"It lies at the intersection of our cognitive brain and emotional part of our brains," says Sameer Sheth, a Columbia University Medical Center surgeon who performs psychosurgeries targeting OCD. Functionally, the anterior cingulate is involved in allocating brainpower to certain tasks. That involves alerting you to a task's urgency and giving you a feeling of satisfaction when the task is complete. "If you’re struggling on a particular project, this part of the brain will help you allocate resources and expend the right cognitive energy," says Sheth.

For people with OCD, this part of the brain can go haywire: Sufferers pay too much attention to a particular stimulant and don't get a satisfactory brain response. Obsessive cleanliness is a pretty typical symptom. Think about the last time you went a few days without a shower, and the relief you felt after finally hosing off. For a person with OCD, a single hand washing doesn’t eliminate the alarm signals in the brain; the constant stimulation can overwhelm their ability to do just about anything else.

Of course, cleanliness isn't the only way OCD messes with people. Some need to check and recheck and check and recheck the same thing over and over and over. Some must perform little physical rituals. Others hoard. Among the worst symptoms are intrusive thoughts, ranging from obsessing over the meaning of words to inescapable ruminations about committing acts of violence. "There are really severe cases of OCD where people are incapacitated by their intrusive thoughts and rituals," says James Wilcox, a biological psychiatrist at the University of Arizona in Tucson. "It’s one of the few areas where psychosurgery is still done."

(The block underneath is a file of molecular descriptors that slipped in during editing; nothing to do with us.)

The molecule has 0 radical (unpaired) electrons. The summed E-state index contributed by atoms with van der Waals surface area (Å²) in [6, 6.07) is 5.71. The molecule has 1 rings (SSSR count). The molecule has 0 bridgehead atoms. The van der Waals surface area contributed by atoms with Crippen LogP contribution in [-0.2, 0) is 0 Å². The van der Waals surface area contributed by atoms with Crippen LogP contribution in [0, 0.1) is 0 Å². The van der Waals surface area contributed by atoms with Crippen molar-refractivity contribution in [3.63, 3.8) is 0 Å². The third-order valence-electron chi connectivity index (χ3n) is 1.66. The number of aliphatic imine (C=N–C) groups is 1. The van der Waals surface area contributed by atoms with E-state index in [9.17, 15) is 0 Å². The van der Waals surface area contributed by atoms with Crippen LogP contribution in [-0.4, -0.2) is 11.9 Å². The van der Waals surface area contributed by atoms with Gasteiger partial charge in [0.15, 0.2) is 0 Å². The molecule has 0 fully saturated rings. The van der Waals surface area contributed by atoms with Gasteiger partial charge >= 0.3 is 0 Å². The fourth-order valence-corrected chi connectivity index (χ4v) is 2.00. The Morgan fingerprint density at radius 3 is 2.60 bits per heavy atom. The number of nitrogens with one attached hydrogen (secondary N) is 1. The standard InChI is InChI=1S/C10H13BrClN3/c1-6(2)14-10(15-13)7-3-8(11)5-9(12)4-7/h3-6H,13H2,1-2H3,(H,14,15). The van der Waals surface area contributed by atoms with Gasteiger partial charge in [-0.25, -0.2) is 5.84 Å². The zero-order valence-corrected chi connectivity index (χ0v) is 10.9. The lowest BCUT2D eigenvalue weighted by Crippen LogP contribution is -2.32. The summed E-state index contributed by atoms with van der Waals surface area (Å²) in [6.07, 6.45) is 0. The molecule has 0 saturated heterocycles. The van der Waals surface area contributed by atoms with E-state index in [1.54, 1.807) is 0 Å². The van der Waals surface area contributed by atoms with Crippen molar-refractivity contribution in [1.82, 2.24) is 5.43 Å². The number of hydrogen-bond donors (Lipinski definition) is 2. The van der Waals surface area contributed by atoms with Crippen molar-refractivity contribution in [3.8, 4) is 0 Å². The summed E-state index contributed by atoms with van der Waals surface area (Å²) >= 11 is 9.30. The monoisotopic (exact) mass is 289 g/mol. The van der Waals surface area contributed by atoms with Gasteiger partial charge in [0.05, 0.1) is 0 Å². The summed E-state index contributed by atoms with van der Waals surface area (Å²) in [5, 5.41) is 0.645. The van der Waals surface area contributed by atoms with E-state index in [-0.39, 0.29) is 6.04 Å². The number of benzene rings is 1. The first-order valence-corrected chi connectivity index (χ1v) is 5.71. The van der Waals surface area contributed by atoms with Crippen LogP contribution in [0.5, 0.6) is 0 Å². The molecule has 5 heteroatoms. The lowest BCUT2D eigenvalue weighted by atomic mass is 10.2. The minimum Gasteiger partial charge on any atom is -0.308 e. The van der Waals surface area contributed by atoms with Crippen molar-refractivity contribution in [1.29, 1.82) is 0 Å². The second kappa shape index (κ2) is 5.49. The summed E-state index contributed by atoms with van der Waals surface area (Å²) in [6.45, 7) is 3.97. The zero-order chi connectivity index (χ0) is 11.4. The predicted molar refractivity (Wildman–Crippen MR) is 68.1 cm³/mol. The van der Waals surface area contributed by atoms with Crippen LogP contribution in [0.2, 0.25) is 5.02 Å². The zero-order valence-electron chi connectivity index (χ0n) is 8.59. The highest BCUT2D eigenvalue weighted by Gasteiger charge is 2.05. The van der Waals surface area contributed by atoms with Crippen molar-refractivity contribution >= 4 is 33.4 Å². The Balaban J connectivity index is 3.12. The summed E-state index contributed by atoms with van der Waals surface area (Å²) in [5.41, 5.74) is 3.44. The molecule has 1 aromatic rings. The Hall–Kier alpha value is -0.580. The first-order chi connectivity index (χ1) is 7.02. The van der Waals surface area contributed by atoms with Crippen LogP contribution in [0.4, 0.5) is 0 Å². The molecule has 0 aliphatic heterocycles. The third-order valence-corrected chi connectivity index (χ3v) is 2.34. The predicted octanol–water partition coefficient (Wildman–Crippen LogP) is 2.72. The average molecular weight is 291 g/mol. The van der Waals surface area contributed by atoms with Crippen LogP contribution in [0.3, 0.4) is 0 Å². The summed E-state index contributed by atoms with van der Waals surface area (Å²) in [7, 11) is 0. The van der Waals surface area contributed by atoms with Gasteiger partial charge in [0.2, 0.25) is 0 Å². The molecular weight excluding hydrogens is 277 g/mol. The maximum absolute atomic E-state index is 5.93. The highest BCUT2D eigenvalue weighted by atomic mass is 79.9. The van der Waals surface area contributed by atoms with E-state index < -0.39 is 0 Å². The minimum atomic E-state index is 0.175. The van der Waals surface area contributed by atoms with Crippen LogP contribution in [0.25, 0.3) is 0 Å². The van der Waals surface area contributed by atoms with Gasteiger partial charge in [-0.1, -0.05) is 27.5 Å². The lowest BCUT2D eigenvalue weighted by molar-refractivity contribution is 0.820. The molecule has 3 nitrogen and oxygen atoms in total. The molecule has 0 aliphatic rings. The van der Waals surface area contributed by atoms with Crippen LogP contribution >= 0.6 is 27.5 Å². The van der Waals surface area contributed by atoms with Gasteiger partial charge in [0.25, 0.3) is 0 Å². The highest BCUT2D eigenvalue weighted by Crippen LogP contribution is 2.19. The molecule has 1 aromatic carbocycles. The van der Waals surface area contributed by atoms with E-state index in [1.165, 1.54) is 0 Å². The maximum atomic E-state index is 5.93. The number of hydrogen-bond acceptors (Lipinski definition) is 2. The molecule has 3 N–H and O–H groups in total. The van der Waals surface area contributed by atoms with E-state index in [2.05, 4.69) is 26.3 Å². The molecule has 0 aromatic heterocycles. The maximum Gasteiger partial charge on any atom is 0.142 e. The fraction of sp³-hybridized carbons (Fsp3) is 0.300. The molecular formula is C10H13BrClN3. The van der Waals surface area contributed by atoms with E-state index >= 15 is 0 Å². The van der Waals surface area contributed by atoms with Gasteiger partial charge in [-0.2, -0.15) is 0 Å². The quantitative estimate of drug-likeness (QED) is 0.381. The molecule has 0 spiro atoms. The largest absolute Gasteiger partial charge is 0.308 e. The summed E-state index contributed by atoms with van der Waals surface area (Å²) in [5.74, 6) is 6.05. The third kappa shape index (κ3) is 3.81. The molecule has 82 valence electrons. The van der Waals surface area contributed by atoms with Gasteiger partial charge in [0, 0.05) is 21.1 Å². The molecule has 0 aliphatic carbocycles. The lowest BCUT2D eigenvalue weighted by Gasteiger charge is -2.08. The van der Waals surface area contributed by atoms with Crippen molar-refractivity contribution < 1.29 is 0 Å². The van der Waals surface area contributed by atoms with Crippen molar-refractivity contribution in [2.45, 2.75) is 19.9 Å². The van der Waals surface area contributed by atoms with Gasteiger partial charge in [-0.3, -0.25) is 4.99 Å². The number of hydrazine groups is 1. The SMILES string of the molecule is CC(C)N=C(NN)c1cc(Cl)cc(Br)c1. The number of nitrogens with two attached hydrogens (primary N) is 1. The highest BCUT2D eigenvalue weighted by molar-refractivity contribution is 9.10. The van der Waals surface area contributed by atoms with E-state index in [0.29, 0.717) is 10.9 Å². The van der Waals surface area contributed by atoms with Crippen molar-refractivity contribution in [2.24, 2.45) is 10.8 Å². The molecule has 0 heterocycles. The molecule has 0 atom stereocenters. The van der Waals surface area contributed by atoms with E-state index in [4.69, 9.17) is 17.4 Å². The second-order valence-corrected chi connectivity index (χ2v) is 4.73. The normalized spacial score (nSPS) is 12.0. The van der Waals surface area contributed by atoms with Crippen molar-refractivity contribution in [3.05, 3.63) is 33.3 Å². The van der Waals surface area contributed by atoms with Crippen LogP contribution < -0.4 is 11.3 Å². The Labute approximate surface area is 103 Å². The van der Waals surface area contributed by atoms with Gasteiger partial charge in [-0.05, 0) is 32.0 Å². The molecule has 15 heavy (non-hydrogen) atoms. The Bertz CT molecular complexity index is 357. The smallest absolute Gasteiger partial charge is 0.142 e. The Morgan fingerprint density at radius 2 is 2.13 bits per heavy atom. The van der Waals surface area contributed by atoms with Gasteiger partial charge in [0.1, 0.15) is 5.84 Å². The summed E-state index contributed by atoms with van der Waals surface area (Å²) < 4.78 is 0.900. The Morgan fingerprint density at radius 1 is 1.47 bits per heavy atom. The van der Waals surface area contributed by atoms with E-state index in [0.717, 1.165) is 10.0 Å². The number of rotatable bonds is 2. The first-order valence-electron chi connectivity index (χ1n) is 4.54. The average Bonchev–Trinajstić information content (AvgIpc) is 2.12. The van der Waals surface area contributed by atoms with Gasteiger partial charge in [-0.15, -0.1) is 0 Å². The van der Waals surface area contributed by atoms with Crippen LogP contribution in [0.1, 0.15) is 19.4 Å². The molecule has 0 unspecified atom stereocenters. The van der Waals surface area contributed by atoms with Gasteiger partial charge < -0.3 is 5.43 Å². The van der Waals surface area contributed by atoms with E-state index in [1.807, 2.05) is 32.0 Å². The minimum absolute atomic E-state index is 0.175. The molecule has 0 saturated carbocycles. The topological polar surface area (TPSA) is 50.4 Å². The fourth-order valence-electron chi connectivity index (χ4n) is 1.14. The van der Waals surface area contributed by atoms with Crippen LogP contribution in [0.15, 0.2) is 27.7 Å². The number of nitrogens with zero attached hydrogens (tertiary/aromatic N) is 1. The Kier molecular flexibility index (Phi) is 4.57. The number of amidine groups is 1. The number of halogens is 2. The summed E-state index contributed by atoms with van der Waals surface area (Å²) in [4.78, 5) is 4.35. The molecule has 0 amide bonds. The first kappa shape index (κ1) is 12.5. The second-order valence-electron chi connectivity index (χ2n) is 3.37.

Not everyone qualifies. First, the patient's symptoms must cross a certain threshold of severity, measured on the Yale-Brown Obsessive Compulsive Scale. Their symptoms also must be resistant to pharmaceuticals and cognitive behavioral therapy. Only about 20 percent of all OCD patients qualify. Far fewer go under the knife.

Before any cutting or drilling, the surgeon pins what looks like a giant protractor to the patient's head---a stereotactic frame. Then using CT and MRI scans, the surgeon builds a map the patient's brain and draws a safe path from the skull to the burn zone, accurate to within fractions of a millimeter.

But because the brain is malfunctioning in invisible ways, the surgeons draw upon laboratory studies from animal and human experiments. "This whole field relies on improving our understanding of how the brain works," Sheth says. That requires a lot of back and forth, beginning with lab work on animal brains. Once neuroscientists figure out how a certain brain circuit works in a fish or a rat, they step the research up in human studies. This involves using functional magnetic resonance imaging or EEG readings to judge what parts of the brain are most important to certain behaviors.

From there, surgeons like Sheth design their interventions, targeting a specific area of the brain as closely as possible. "We do a small procedure, see how patients respond, and from that we can learn how to better do the next experiments," he says. The changes are incremental, and in surgery they only burn away as much as they know is safe.